Hartford's complaint explicitly alleges that HBC, acting in its capacity as construction manager, was in the business of providing information for the guidance of others. In its response brief, Hartford maintains that this allegation demonstrates that it has sufficiently pled a negligent misrepresentation claim. This point warrants only brief discussion. Hartford's allegation that HBC, acting in its capacity as construction manager, "was in the business of providing information for the use and benefit of SD225 and other entities" cannot alone stave off dismissal of the negligent misrepresentation claim. While the Court must accept all well-pleaded allegations of the complaint as true, "it need not accept as true legal conclusions or opinions that are couched as factual allegations * * * * The claim that a party is in the business of providing information for the guidance of others states a legal conclusion and must be supported by well-pleaded factual allegations." Union Oil v. John Brown E&C, 1994 WL 535108, at *4 (N.D. Ill. Sept. 30, 1994).

Hartford points to several misrepresentations found in its complaint, including misrepresentations by HBC on issues such as the amount due to Grace, the existence of defective and non-conforming work, and the status of construction. But the negligent misrepresentation exception to the Moorman doctrine requires more than mere misrepresentation. "It requires that the misrepresenter be 'in the business of supplying information for the guidance of others in their business transaction.'" MW Mfrs., Inc. v. Friedman Corp., 1998 WL 417501, at *4-6 (N.D. Ill. July 21, 1998). The Illinois Appellate Court has observed that it may be useful to "envision a continuum [of enterprises] with pure information providers at one end and pure tangible good providers at the others." Tolan, 308 Ill. App. 3d at 28. At the pure information end are examples such as accountants, attorneys, insurance brokers, stockbrokers, real estate brokers, termite inspectors, and environmental assessors. Id. (collecting cases). With pure information providers, the product is information itself. Id. "In other words, the end product is the ideas, not the documents or other objects into which the ideas are incorporated." Id. (citing Congregation of the Passion, Holy Cross Province v. Touche Ross & Co., 159 Ill. 2d 137, 163 (1994)). Examples of entities at the tangible product end of the continuum include manufacturers of computers and software, among other products, and sellers of crop sprayers. Id. (collecting cases). With tangible product providers, "while the entity may exchange information, the information relates only to the goods or services, and thus, is 'supplied incidental to the sale of the product.'" Id. (citing Gen. Elec. Capital, Corp. v. Equifax Servs., 797 F. Supp. 1432, 1442 (N.D. Ill. 1992)).

In between the pure information and the tangible product ends of the spectrum are the "difficult cases" which can go either way, such as those involving life insurance companies, banks and financial service providers, and financing inspectors. Tolan, 308 Ill. App. 3d at 28 (collecting cases). This "in between" category consists of businesses that supply tangible goods (or non-informational goods or services) as well as information. Id. (citing Rankow, 870 F.2d at 364). "The critical question for businesses in this category is whether the information is an important part of the product offered. These businesses will be deemed to be in the business of supplying information if the information furnished along with the non-informational good or services is central to the business transactions." Id. (quoting Gen. Elec. Capital, 797 F. Supp. at 1443).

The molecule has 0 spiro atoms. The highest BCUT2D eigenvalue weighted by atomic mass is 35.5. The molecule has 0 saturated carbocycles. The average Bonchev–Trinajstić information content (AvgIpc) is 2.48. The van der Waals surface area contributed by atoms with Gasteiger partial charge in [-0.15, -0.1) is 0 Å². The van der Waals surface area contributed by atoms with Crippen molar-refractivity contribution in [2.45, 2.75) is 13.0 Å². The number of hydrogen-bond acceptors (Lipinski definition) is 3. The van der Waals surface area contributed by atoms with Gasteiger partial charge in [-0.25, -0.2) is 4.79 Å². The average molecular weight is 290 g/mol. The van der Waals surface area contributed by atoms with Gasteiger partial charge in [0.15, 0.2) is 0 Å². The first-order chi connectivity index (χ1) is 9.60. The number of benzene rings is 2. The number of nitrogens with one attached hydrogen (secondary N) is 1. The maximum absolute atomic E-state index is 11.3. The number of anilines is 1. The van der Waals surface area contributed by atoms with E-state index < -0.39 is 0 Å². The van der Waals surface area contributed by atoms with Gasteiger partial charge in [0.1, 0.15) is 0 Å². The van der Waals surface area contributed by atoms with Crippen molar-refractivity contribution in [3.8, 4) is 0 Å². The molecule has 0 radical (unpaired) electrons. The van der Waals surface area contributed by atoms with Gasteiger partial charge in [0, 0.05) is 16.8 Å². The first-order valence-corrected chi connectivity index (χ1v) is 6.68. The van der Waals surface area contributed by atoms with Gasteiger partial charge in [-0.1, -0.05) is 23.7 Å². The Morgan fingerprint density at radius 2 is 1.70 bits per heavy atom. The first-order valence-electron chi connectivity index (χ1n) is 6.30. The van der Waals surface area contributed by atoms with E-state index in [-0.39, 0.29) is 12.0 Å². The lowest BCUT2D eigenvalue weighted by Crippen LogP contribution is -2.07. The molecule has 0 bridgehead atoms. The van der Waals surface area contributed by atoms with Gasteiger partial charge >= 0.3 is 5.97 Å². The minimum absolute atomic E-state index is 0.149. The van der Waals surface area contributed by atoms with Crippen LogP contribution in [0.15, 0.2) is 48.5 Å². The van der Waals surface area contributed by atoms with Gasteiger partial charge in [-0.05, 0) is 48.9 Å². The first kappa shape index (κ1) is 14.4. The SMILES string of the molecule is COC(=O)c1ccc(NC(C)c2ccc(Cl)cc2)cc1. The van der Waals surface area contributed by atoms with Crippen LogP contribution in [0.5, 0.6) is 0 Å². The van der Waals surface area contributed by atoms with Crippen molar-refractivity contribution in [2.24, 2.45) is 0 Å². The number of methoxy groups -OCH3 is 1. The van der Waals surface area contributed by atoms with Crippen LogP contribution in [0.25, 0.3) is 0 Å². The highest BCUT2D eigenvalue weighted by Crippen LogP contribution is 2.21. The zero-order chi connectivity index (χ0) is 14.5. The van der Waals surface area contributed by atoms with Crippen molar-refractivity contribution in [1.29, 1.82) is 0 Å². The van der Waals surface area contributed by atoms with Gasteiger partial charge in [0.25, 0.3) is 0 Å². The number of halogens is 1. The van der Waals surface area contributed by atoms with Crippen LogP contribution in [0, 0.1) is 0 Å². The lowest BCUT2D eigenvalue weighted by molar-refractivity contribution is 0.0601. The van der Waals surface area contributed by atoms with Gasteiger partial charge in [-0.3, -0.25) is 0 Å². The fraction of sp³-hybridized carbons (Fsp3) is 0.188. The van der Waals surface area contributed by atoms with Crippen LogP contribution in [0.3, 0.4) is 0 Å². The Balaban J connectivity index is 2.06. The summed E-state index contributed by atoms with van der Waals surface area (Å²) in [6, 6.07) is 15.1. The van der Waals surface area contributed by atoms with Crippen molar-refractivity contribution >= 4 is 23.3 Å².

"The Illinois Supreme Court's test for determining whether a defendant 'is in the business of supplying information for the guidance of others in their business transactions' is whether the end product of the relationship between plaintiff is a tangible object (i.e., a product) which could be readily described in a contract or whether it is intangible." MW Mfrs., Inc., 1998 WL 417501 at *4 (citing Fireman's Fund Insurance Co. v. SEC Donahue, Inc., 679 N.E.2d 1197, 1201 (1997)). In short, if the intended end result of the relationship is for the defendant to create a product-a tangible thing-then the defendant will not fit into the "business of supplying information" negligent misrepresentation exception. For instance, an architect, who "supplies information" in the form of blueprints, is still not in the "business of supplying information" because the intended end result is not mere information but a tangible object: a building. See 2134 Lincoln Park West Condominium Assoc. v. Mann, Gin, Ebel & Frazier, 136 Ill.2d 302, 313 555 N.E.2d 346, 351 (1990). Similarly, an engineer might "supply information" in the form of plans and drawings, but the engineer is not in the "business of supplying information" because the intended end result is a tangible object-for example, a water supply system. See Fireman's Fund Ins., 679 N.E.2d at 1201--02. The information "supplied" in these cases is merely incidental to the end result of a tangible object. Id. Contrast these examples with two traditional examples of defendants in the "business of supplying information" whose output is intangible: